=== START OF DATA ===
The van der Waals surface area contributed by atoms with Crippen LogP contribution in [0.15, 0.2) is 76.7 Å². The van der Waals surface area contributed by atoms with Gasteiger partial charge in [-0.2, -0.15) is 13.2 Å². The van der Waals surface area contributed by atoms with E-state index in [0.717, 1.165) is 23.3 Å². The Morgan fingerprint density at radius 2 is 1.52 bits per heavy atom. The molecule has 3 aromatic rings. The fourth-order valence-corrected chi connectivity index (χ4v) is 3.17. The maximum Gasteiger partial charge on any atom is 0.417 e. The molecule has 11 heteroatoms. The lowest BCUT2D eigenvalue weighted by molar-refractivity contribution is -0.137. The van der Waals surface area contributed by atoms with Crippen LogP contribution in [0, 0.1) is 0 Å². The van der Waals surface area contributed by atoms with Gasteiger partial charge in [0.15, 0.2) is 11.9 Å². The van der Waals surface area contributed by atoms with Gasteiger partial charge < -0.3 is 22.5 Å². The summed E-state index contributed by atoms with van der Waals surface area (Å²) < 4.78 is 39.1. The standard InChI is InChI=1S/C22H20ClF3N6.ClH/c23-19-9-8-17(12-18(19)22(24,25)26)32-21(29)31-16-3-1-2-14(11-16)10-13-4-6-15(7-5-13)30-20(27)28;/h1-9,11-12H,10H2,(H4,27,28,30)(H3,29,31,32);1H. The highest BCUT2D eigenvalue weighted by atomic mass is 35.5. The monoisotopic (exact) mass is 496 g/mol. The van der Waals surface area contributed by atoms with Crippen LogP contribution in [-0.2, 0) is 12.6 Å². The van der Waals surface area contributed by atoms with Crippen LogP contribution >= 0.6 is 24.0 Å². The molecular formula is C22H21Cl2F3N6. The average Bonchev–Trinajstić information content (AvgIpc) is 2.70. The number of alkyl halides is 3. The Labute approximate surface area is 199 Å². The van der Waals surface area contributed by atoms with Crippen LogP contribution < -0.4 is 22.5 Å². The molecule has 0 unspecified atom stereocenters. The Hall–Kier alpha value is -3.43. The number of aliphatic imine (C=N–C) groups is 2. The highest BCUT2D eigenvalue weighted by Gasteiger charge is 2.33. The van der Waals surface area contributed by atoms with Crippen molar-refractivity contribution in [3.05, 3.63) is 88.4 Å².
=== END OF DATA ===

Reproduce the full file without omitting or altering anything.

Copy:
The van der Waals surface area contributed by atoms with Crippen LogP contribution in [0.15, 0.2) is 76.7 Å². The van der Waals surface area contributed by atoms with Gasteiger partial charge in [-0.2, -0.15) is 13.2 Å². The van der Waals surface area contributed by atoms with E-state index in [0.717, 1.165) is 23.3 Å². The Morgan fingerprint density at radius 2 is 1.52 bits per heavy atom. The molecule has 3 aromatic rings. The fourth-order valence-corrected chi connectivity index (χ4v) is 3.17. The maximum Gasteiger partial charge on any atom is 0.417 e. The molecule has 11 heteroatoms. The lowest BCUT2D eigenvalue weighted by molar-refractivity contribution is -0.137. The van der Waals surface area contributed by atoms with Crippen LogP contribution in [0, 0.1) is 0 Å². The van der Waals surface area contributed by atoms with Gasteiger partial charge in [0.15, 0.2) is 11.9 Å². The van der Waals surface area contributed by atoms with Gasteiger partial charge < -0.3 is 22.5 Å². The summed E-state index contributed by atoms with van der Waals surface area (Å²) < 4.78 is 39.1. The standard InChI is InChI=1S/C22H20ClF3N6.ClH/c23-19-9-8-17(12-18(19)22(24,25)26)32-21(29)31-16-3-1-2-14(11-16)10-13-4-6-15(7-5-13)30-20(27)28;/h1-9,11-12H,10H2,(H4,27,28,30)(H3,29,31,32);1H. The highest BCUT2D eigenvalue weighted by atomic mass is 35.5. The monoisotopic (exact) mass is 496 g/mol. The van der Waals surface area contributed by atoms with Crippen LogP contribution in [-0.2, 0) is 12.6 Å². The van der Waals surface area contributed by atoms with Crippen LogP contribution >= 0.6 is 24.0 Å². The molecular formula is C22H21Cl2F3N6. The average Bonchev–Trinajstić information content (AvgIpc) is 2.70. The number of alkyl halides is 3. The Labute approximate surface area is 199 Å². The van der Waals surface area contributed by atoms with Crippen LogP contribution < -0.4 is 22.5 Å². The molecule has 0 unspecified atom stereocenters. The Hall–Kier alpha value is -3.43. The number of aliphatic imine (C=N–C) groups is 2. The highest BCUT2D eigenvalue weighted by Gasteiger charge is 2.33. The van der Waals surface area contributed by atoms with Crippen molar-refractivity contribution in [3.05, 3.63) is 88.4 Å².